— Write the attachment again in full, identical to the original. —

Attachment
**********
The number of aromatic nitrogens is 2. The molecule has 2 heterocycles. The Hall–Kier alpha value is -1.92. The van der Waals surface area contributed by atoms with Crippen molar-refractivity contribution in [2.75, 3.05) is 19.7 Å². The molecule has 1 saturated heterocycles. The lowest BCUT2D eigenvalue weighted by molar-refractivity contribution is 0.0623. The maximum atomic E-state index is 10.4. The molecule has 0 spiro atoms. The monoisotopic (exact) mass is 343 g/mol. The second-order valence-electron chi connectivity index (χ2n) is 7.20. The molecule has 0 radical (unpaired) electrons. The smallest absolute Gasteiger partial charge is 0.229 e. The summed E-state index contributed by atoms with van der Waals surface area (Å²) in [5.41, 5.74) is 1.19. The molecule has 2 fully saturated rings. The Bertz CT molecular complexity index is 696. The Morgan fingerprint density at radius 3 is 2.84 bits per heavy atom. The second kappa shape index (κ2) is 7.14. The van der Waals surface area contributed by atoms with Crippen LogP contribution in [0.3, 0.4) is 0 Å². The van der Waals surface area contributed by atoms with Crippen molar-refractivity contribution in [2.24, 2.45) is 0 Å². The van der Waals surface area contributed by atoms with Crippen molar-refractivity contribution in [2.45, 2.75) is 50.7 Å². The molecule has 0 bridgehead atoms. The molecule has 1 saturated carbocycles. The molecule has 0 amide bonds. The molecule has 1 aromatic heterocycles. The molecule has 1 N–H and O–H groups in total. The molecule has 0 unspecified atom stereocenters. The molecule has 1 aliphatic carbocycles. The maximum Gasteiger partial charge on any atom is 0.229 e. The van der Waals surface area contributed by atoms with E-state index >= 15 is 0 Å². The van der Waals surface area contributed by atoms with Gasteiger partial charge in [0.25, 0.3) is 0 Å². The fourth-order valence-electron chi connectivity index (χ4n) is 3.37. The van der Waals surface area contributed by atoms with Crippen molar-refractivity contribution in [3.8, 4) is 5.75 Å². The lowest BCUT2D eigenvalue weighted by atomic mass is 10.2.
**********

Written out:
The number of aromatic nitrogens is 2. The molecule has 2 heterocycles. The Hall–Kier alpha value is -1.92. The van der Waals surface area contributed by atoms with Crippen molar-refractivity contribution in [2.75, 3.05) is 19.7 Å². The molecule has 1 saturated heterocycles. The lowest BCUT2D eigenvalue weighted by molar-refractivity contribution is 0.0623. The maximum atomic E-state index is 10.4. The molecule has 0 spiro atoms. The monoisotopic (exact) mass is 343 g/mol. The second-order valence-electron chi connectivity index (χ2n) is 7.20. The molecule has 0 radical (unpaired) electrons. The smallest absolute Gasteiger partial charge is 0.229 e. The summed E-state index contributed by atoms with van der Waals surface area (Å²) in [5.41, 5.74) is 1.19. The molecule has 2 fully saturated rings. The Bertz CT molecular complexity index is 696. The Morgan fingerprint density at radius 3 is 2.84 bits per heavy atom. The second kappa shape index (κ2) is 7.14. The van der Waals surface area contributed by atoms with Crippen LogP contribution in [0.3, 0.4) is 0 Å². The van der Waals surface area contributed by atoms with Crippen molar-refractivity contribution in [2.24, 2.45) is 0 Å². The van der Waals surface area contributed by atoms with Crippen molar-refractivity contribution in [2.45, 2.75) is 50.7 Å². The molecule has 0 bridgehead atoms. The molecule has 1 saturated carbocycles. The molecule has 0 amide bonds. The molecule has 1 aromatic heterocycles. The molecule has 1 N–H and O–H groups in total. The molecule has 0 unspecified atom stereocenters. The molecule has 1 aliphatic carbocycles. The maximum Gasteiger partial charge on any atom is 0.229 e. The van der Waals surface area contributed by atoms with E-state index >= 15 is 0 Å². The van der Waals surface area contributed by atoms with Gasteiger partial charge in [0.25, 0.3) is 0 Å². The fourth-order valence-electron chi connectivity index (χ4n) is 3.37. The van der Waals surface area contributed by atoms with Crippen molar-refractivity contribution in [3.8, 4) is 5.75 Å². The lowest BCUT2D eigenvalue weighted by atomic mass is 10.2.